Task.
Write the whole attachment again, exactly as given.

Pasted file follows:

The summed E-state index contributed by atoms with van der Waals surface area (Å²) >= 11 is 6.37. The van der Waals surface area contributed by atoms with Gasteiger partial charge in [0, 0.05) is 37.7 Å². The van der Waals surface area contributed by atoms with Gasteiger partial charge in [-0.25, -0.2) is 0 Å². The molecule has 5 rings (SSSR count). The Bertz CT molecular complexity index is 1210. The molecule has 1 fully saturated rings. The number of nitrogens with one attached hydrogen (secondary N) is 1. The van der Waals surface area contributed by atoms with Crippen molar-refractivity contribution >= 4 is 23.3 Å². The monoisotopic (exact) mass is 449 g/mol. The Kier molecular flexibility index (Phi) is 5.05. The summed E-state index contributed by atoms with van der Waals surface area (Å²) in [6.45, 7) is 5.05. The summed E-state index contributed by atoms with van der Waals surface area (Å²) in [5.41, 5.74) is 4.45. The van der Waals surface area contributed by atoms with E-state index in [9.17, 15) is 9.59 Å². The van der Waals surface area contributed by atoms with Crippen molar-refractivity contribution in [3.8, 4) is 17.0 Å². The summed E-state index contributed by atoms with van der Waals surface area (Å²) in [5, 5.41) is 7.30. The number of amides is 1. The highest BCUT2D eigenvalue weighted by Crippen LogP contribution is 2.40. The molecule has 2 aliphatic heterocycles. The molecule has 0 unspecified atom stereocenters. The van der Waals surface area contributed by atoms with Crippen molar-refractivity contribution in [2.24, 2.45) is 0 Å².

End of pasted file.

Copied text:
The summed E-state index contributed by atoms with van der Waals surface area (Å²) >= 11 is 6.37. The van der Waals surface area contributed by atoms with Gasteiger partial charge in [0, 0.05) is 37.7 Å². The van der Waals surface area contributed by atoms with Gasteiger partial charge in [-0.25, -0.2) is 0 Å². The molecule has 5 rings (SSSR count). The Bertz CT molecular complexity index is 1210. The molecule has 1 fully saturated rings. The number of nitrogens with one attached hydrogen (secondary N) is 1. The van der Waals surface area contributed by atoms with Crippen molar-refractivity contribution >= 4 is 23.3 Å². The monoisotopic (exact) mass is 449 g/mol. The Kier molecular flexibility index (Phi) is 5.05. The summed E-state index contributed by atoms with van der Waals surface area (Å²) in [6.45, 7) is 5.05. The summed E-state index contributed by atoms with van der Waals surface area (Å²) in [5.41, 5.74) is 4.45. The van der Waals surface area contributed by atoms with E-state index in [9.17, 15) is 9.59 Å². The van der Waals surface area contributed by atoms with Crippen molar-refractivity contribution in [3.8, 4) is 17.0 Å². The summed E-state index contributed by atoms with van der Waals surface area (Å²) in [5, 5.41) is 7.30. The number of amides is 1. The highest BCUT2D eigenvalue weighted by Crippen LogP contribution is 2.40. The molecule has 2 aliphatic heterocycles. The molecule has 0 unspecified atom stereocenters. The van der Waals surface area contributed by atoms with Crippen molar-refractivity contribution in [2.24, 2.45) is 0 Å².